The reason that the Labour leadership and the union bureaucracy consistently fail to defend the rights of migrants has its roots in the class basis of both castes. Starmer’s Labour has pivoted away from Corbyn’s internationalism and egalitarianism, however insufficient they may have been. The party today relies more and more on the support of the most socially conservative elements of the UK working class, what Marxists refer to as the ‘aristocracy of labour’.
This group is made up of many of the better paid workers, who in turn make up the bulk of the trade unions’ membership. This section of the working class often view migrants with hostility, seeing them as competition for jobs and drivers down of wages. They can even identify with Britain and feel themselves part of the dominant nation.
This is the source of racism inside the working class, taking part of the bosses’ ideology to justify their right to relative privilege, even if those material gains are in fact quite meagre. It is reflected in the failure of the major unions to organise so called ‘precarious’ workers, who are mainly of migrant origin, and was summed up in 2009 by Gordon Brown and Unite leader Derek Simpson in the slogan, ‘British Jobs for British Workers’. The danger is that Labour’s chase for votes in the supposedly racist ‘red wall’ seats this year will revive that slogan.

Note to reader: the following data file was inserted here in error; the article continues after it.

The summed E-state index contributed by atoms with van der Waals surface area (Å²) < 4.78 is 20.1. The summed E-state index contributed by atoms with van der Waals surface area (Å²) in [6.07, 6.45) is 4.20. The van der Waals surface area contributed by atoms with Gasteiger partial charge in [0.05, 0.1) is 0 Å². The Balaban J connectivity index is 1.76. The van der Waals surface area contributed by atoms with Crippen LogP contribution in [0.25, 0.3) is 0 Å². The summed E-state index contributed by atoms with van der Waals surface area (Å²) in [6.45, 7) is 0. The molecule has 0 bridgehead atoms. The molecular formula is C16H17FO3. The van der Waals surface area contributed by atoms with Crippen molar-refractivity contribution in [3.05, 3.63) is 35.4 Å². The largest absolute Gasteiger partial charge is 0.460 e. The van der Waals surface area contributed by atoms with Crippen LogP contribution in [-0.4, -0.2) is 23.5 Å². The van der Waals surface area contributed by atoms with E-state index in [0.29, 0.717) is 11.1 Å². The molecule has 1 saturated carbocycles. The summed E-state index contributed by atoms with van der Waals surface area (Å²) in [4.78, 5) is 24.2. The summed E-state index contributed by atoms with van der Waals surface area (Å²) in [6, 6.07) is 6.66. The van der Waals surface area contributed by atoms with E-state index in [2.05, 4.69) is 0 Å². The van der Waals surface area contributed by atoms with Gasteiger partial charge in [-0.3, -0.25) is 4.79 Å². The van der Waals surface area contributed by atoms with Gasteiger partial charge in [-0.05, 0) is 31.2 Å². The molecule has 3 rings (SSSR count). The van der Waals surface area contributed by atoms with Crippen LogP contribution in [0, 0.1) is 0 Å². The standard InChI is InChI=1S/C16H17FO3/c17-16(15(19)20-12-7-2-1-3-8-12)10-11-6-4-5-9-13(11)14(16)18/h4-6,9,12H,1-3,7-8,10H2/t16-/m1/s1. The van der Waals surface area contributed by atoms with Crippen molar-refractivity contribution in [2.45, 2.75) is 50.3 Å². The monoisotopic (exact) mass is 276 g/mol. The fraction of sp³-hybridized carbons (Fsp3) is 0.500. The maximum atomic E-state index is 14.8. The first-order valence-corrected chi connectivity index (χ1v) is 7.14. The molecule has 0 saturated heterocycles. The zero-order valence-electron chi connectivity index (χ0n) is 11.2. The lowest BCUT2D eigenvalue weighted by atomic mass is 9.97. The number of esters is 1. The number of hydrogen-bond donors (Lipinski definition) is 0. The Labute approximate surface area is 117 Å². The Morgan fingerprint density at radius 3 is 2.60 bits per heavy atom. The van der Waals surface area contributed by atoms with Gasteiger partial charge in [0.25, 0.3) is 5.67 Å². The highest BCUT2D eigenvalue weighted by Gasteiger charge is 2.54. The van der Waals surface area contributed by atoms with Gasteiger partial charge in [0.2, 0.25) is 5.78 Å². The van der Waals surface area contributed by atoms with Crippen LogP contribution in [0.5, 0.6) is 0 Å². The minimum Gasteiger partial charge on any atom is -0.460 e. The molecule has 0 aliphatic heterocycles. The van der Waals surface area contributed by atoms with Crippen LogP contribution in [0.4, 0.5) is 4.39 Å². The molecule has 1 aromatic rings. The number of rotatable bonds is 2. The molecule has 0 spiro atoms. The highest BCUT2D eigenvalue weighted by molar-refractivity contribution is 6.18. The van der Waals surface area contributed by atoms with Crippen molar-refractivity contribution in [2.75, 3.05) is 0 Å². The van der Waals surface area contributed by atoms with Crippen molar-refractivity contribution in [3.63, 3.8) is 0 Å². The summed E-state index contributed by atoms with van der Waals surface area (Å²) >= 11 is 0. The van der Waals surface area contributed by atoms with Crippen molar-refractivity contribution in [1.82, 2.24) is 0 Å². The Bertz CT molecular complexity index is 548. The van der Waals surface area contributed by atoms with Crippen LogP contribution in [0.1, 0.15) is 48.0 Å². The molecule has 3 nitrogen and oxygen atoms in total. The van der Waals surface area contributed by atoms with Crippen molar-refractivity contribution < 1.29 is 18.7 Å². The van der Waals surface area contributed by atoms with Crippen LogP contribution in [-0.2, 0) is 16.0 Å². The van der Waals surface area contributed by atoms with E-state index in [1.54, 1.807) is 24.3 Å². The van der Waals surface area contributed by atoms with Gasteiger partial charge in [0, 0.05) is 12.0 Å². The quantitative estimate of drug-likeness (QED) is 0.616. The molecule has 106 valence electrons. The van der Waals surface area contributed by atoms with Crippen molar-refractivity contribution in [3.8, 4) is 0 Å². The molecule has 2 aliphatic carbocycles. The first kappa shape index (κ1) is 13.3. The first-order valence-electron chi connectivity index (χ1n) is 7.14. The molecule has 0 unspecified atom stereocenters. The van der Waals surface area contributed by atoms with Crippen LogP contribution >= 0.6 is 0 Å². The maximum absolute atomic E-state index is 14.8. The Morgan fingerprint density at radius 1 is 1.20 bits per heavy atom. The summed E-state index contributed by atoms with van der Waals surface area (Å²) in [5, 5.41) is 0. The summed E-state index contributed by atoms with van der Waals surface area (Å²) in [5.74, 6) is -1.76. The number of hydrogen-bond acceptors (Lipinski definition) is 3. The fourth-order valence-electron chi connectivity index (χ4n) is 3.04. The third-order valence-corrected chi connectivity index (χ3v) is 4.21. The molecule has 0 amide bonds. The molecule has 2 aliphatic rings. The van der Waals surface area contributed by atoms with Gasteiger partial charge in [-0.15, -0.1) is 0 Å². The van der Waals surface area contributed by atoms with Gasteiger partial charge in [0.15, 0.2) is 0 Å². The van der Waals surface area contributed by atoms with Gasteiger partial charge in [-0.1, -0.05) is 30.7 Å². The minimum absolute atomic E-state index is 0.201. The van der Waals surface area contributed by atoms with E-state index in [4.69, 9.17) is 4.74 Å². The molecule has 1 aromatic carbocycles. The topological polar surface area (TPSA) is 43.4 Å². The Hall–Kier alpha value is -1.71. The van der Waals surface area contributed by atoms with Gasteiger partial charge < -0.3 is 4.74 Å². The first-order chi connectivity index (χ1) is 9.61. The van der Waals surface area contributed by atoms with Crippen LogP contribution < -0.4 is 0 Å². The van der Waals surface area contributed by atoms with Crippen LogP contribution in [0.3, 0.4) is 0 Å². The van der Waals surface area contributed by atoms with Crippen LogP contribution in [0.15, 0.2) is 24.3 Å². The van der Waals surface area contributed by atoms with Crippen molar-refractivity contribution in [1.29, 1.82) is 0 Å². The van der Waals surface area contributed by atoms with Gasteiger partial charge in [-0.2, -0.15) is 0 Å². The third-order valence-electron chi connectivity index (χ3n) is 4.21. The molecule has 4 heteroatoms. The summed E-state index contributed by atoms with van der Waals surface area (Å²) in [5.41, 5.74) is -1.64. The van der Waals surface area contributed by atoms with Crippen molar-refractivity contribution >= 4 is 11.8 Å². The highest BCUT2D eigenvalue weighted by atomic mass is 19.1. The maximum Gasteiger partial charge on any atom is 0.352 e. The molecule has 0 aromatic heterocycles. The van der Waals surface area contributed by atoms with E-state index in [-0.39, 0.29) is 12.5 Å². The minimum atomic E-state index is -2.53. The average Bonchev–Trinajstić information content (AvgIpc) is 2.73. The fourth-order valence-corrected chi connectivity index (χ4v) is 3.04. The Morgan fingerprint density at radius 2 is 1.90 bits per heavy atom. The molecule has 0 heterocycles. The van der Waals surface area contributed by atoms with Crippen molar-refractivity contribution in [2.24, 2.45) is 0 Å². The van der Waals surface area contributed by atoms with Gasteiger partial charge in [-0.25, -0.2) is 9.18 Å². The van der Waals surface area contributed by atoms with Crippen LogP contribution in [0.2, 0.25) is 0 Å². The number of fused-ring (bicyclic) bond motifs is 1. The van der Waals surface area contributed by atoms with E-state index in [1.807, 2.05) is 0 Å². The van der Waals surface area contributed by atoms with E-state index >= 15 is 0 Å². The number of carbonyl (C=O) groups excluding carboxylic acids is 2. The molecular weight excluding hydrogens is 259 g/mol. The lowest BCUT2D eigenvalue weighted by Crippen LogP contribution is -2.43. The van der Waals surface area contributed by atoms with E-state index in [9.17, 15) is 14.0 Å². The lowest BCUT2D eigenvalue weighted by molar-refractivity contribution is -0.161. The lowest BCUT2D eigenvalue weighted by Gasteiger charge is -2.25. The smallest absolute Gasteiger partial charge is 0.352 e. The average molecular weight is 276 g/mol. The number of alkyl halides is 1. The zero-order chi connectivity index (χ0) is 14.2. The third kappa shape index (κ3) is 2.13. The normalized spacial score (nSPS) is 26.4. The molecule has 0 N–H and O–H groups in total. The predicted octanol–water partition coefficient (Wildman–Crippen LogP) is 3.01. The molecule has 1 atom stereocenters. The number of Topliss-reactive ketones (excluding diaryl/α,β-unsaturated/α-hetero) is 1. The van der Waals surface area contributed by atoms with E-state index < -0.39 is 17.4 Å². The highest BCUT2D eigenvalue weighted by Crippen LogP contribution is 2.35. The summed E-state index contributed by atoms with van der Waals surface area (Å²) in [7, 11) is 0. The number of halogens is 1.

This must be challenged. Socialists and class conscious workers must organise within the unions and fight for them to actively recruit ‘precarious’ workers and strive to bring the entire British labour force into the major unions, regardless of their nationality or ethnicity. Only in this way can we win the unions to a programme of action which defends and extends the rights, both economic and political, of all workers.
But this can only be the beginning of the battle for class unity and against racial and national oppression. We must call on the unions to launch a political campaign to demand free movement for all workers, for full citizenship rights for every migrant and refugee who comes her from the first day and for international solidarity with workers and oppressed people in struggle wherever they live and work.
In the famous words of Marx and Engles, ‘Workers of the world, unite!’